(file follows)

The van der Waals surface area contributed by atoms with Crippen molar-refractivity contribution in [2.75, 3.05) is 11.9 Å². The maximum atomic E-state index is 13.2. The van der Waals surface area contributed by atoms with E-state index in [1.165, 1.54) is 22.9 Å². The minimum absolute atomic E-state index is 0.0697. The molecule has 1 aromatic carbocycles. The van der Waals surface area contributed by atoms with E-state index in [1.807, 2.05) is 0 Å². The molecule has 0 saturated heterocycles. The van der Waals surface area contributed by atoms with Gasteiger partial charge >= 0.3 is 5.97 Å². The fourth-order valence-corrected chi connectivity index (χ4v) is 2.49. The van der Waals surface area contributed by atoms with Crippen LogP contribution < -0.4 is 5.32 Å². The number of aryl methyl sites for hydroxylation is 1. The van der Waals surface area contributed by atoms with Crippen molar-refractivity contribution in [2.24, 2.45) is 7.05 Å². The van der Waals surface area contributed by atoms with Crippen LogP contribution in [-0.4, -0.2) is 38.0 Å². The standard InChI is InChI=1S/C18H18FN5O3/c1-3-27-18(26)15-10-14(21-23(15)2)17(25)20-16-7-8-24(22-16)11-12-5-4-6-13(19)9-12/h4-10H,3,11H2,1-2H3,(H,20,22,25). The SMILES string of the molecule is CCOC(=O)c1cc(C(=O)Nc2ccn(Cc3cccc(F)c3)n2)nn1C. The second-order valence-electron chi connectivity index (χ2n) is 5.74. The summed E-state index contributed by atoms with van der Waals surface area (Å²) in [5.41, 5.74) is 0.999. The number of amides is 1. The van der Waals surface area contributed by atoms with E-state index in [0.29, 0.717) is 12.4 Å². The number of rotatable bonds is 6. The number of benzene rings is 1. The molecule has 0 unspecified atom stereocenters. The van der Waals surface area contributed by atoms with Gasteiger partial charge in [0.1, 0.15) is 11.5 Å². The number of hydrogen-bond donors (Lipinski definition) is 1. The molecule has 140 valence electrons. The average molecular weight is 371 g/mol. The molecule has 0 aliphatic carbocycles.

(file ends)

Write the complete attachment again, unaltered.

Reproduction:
The van der Waals surface area contributed by atoms with Crippen molar-refractivity contribution in [2.75, 3.05) is 11.9 Å². The maximum atomic E-state index is 13.2. The van der Waals surface area contributed by atoms with E-state index in [1.165, 1.54) is 22.9 Å². The minimum absolute atomic E-state index is 0.0697. The molecule has 1 aromatic carbocycles. The van der Waals surface area contributed by atoms with E-state index in [1.807, 2.05) is 0 Å². The molecule has 0 saturated heterocycles. The van der Waals surface area contributed by atoms with Gasteiger partial charge >= 0.3 is 5.97 Å². The fourth-order valence-corrected chi connectivity index (χ4v) is 2.49. The van der Waals surface area contributed by atoms with Crippen LogP contribution < -0.4 is 5.32 Å². The number of aryl methyl sites for hydroxylation is 1. The van der Waals surface area contributed by atoms with Crippen molar-refractivity contribution in [2.24, 2.45) is 7.05 Å². The van der Waals surface area contributed by atoms with Crippen LogP contribution in [-0.4, -0.2) is 38.0 Å². The standard InChI is InChI=1S/C18H18FN5O3/c1-3-27-18(26)15-10-14(21-23(15)2)17(25)20-16-7-8-24(22-16)11-12-5-4-6-13(19)9-12/h4-10H,3,11H2,1-2H3,(H,20,22,25). The SMILES string of the molecule is CCOC(=O)c1cc(C(=O)Nc2ccn(Cc3cccc(F)c3)n2)nn1C. The second-order valence-electron chi connectivity index (χ2n) is 5.74. The summed E-state index contributed by atoms with van der Waals surface area (Å²) in [5.41, 5.74) is 0.999. The number of amides is 1. The van der Waals surface area contributed by atoms with E-state index in [0.29, 0.717) is 12.4 Å². The number of rotatable bonds is 6. The number of benzene rings is 1. The molecule has 0 unspecified atom stereocenters. The van der Waals surface area contributed by atoms with Gasteiger partial charge in [0.1, 0.15) is 11.5 Å². The number of hydrogen-bond donors (Lipinski definition) is 1. The molecule has 140 valence electrons. The average molecular weight is 371 g/mol. The molecule has 0 aliphatic carbocycles.